Grand Rapids, MI
DEAF AND HARD OF HEARING SERVICES OF MICHIGAN HELPING CLIENTS FIND INTERPRETERS
Marty Jansen was up bright and early for a 7 a.m. appointment with his heart doctor. An interpreter, he was told, was on the way. Sure enough, in walked a spoken Spanish interpreter. A nice guy, Jansen recalls, but not much help to a deaf person. "I had to wait an hour for (an American Sign Language) interpreter to come," said Jansen, 70, through an interpreter. "They didn't have an excuse. (The doctor's office) obviously didn't look at my form." / The Grand Rapids Press
Baton Rouge, LA
DEAF CHILDREN LEARN TO SIGN BY TOYING WITH RFID
When early-childhood instructor Susannah Ford takes out her bucket of RFID-enabled toys at the Louisiana School for the Deaf, the children, ages three to five, gather quickly. These small cars, airplanes and stuffed animals look like any other toy, except each is equipped with a passive 125 kHz RFID tag to help the kids learn how to use sign language. A small number of deaf students in Louisiana and Texas are using this new system, known as Language Acquisition Manipulatives Blending Early-childhood Research and Technology (LAMBERT), to learn American Sign Language. / RFID Journal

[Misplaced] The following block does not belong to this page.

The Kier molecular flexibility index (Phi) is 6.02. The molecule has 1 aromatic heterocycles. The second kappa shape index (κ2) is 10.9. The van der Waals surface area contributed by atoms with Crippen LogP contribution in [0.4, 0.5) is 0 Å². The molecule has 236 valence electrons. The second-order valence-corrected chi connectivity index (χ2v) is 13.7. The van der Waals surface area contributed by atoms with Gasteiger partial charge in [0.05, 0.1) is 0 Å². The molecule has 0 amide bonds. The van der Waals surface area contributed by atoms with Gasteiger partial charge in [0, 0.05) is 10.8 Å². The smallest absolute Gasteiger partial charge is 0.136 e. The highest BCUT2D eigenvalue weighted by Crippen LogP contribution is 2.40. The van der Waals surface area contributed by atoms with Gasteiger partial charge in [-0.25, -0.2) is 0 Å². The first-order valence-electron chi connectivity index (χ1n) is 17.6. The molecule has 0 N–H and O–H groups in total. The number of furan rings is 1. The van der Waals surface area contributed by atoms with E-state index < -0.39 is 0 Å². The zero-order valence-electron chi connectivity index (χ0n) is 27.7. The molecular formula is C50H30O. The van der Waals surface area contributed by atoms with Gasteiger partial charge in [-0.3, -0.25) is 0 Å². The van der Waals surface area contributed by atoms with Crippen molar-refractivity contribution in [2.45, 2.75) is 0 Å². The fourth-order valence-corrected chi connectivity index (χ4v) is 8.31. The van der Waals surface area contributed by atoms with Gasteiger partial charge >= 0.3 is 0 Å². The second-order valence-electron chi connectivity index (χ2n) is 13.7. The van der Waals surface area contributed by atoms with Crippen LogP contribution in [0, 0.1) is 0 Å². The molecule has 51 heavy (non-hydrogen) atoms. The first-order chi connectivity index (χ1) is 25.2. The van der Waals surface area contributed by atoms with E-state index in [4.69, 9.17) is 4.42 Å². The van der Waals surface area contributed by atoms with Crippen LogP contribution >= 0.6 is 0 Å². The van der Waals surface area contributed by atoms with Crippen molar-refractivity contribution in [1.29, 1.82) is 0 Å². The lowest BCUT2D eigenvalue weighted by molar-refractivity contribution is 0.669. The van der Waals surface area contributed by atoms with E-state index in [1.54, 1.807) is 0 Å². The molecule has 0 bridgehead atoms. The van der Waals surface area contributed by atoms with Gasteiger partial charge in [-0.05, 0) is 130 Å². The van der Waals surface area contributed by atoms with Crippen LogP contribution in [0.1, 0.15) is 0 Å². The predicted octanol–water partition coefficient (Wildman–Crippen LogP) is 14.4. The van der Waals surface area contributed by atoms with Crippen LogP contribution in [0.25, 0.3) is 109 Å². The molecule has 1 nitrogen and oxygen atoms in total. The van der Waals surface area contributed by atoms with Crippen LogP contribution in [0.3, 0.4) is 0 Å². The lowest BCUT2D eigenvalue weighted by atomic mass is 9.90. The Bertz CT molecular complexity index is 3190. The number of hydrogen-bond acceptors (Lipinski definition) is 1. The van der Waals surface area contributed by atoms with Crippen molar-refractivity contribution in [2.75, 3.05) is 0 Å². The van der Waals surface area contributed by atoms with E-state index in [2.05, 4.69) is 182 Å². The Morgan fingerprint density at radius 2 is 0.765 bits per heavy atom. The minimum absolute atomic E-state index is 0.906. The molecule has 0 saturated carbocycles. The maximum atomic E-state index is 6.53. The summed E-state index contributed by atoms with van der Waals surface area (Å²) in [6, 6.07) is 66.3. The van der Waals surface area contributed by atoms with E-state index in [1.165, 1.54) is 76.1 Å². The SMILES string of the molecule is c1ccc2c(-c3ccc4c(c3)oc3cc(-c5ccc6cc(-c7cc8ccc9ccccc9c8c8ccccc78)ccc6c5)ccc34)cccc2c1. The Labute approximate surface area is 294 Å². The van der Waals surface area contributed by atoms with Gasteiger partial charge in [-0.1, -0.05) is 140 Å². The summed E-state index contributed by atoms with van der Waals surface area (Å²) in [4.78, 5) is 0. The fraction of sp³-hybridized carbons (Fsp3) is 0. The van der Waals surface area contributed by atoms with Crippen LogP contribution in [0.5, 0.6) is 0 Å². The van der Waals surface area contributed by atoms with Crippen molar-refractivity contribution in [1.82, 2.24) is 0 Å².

ZOUNDS ACQUIRED BY PRIVATE INVESTORS
Zounds Hearing, a unique manufacturing and retail company focused on providing hearing aids with state-of-the-art fidelity, lower price point and professional services, has been acquired by a group of its previous investors. Zounds founder Sam Thomasson will remain as President and Chief Executive Officer. Thomasson started the company as a promise to his hearing-impaired daughter. He vowed to create a new hearing aid to overcome her frustration with her traditional hearing aids, caused by excessive feedback, noise, poor sound quality and discomfort in the ear. / Business Wire
Silver Spring, MD
NAD ANNOUNCES RETIREMENT OF ANITA B. FARB AND NEW HIRE